Ch 6: Comparing Two Points of View: CCSS.ELA-LITERACY.RH.9-10.6

About This Chapter

Clearly illustrate point of view concepts to meet this Common Core requirement for history/social studies in grades 9-10 with our quick and engaging video lessons. Take a peek at some additional teaching ideas that you might use as follow-ups to the lessons.

Standard: Compare the point of view of two or more authors for how they treat the same or similar topics, including which details they include and emphasize in their respective accounts. (CCSS.ELA-LITERACY.RH.9-10.6)

About This Chapter

Point of view is a powerful tool for presenting arguments, and it's sometimes not employed to the full extent of its usefulness. Students in the first two years of high school will benefit from the following lessons:

  • Comparing and contrasting
  • Using supporting details
  • Topic vs. argument
  • Introducing topics with summary previews
  • Argument organization

Learners will demonstrate a thorough knowledge of strategies related to point of view when they are able to discuss readings with differing viewpoints and use skills related to effective arguments in their own writing. An understanding of this standard aids students in college reading and writing in a variety of content areas. Those who later find themselves in careers requiring effective reading comprehension and writing skills will also benefit.

How to Use These Lessons in Your Classroom

Have some fun with point of view! Try some of the following ideas to reinforce this Common Core standard in your classroom.

Start at the Beginning

High school kids still like to read a picture book, now and again, and this is a fun way to tackle the concept of viewpoint. Share a familiar fairy tale told from two different points of view. There are many retellings available, including those in The Other Side of the Story offerings from Picture Window Books publishing. After viewing the video lesson about supporting details, share two such books with opposing viewpoints. List their various arguments in a chart and discuss the supporting details presented.

Tie it to History

Share the video lesson pertaining to summary previews. Introduce two books on the American Revolution presented from different viewpoints, such as Iron Tears (British view) and Johnny Tremain (Patriots' view). Share select portions with your class. Working as a whole group or in smaller groups, challenge students to write a summary preview or thesis statement to introduce the related issues brought out in the selections.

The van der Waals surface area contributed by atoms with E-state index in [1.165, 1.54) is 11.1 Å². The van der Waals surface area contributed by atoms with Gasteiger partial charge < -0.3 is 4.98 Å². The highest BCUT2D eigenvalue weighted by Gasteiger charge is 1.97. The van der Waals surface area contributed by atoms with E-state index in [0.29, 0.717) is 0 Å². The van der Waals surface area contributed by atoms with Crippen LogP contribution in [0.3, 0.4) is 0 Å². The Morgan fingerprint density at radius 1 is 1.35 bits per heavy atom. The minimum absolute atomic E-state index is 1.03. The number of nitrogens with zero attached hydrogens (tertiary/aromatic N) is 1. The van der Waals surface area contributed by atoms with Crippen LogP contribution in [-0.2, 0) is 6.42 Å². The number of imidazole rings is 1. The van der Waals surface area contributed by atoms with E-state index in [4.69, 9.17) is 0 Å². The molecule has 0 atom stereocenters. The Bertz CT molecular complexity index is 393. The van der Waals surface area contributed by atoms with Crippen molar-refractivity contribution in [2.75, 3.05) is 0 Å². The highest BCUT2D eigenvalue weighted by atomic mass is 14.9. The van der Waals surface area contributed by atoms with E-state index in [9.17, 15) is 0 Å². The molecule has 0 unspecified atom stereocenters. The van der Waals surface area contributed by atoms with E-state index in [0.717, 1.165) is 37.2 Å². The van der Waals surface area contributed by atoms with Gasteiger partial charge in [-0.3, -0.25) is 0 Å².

Get Organized

Watch the video lesson about various ways to present arguments or assign it for homework. Review each of the related strategies in class. Revisiting the arguments brought out in the selections from a fairy tale or Revolutionary War selection, task small work groups connected to individual strategies (for example, one group will be the 'Chronologicals') to present select arguments in a matching mode. Come back together as a class for a whole group discussion.

5 Lessons in Chapter 6: Comparing Two Points of View: CCSS.ELA-LITERACY.RH.9-10.6
Test your knowledge with a 30-question chapter practice test
Comparing and Contrasting: Examples & Concept

1. Comparing and Contrasting: Examples & Concept

Learn about the development strategy of comparing and contrasting, and how to apply it in an essay. Review the examples, and then take a quiz to test your new knowledge.

Supporting Details: Definition & Examples

2. Supporting Details: Definition & Examples

Find out what supporting details are and their role in essay writing. Learn the different ways to include supporting details, then take a quiz to test your new skills.

Topic vs. Argument in a Reading Passage

3. Topic vs. Argument in a Reading Passage

Understanding the distinction between topic and argument is an important part of becoming a critical reader. Here's the difference, with examples. Also review how to identify the support for an argument in a passage.

How to Introduce a Topic Clearly With a Summary Preview

4. How to Introduce a Topic Clearly With a Summary Preview

Here's a simple, surefire way to write an introduction for your paper, including a summary preview (or what some teachers call a thesis statement). This works for almost all papers, including definition, classification, comparison/contrast or cause/effect papers. Try this simple approach to set up your paper easily.

Different Ways of Presenting an Argument

5. Different Ways of Presenting an Argument

Structure is essential for any type of communication. This lesson discusses the strategies one can use for structuring writing in order to present a strong argument.

Chapter Practice Exam
Test your knowledge of this chapter with a 30 question practice chapter exam.
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Practice Final Exam
Test your knowledge of the entire course with a 50 question practice final exam.
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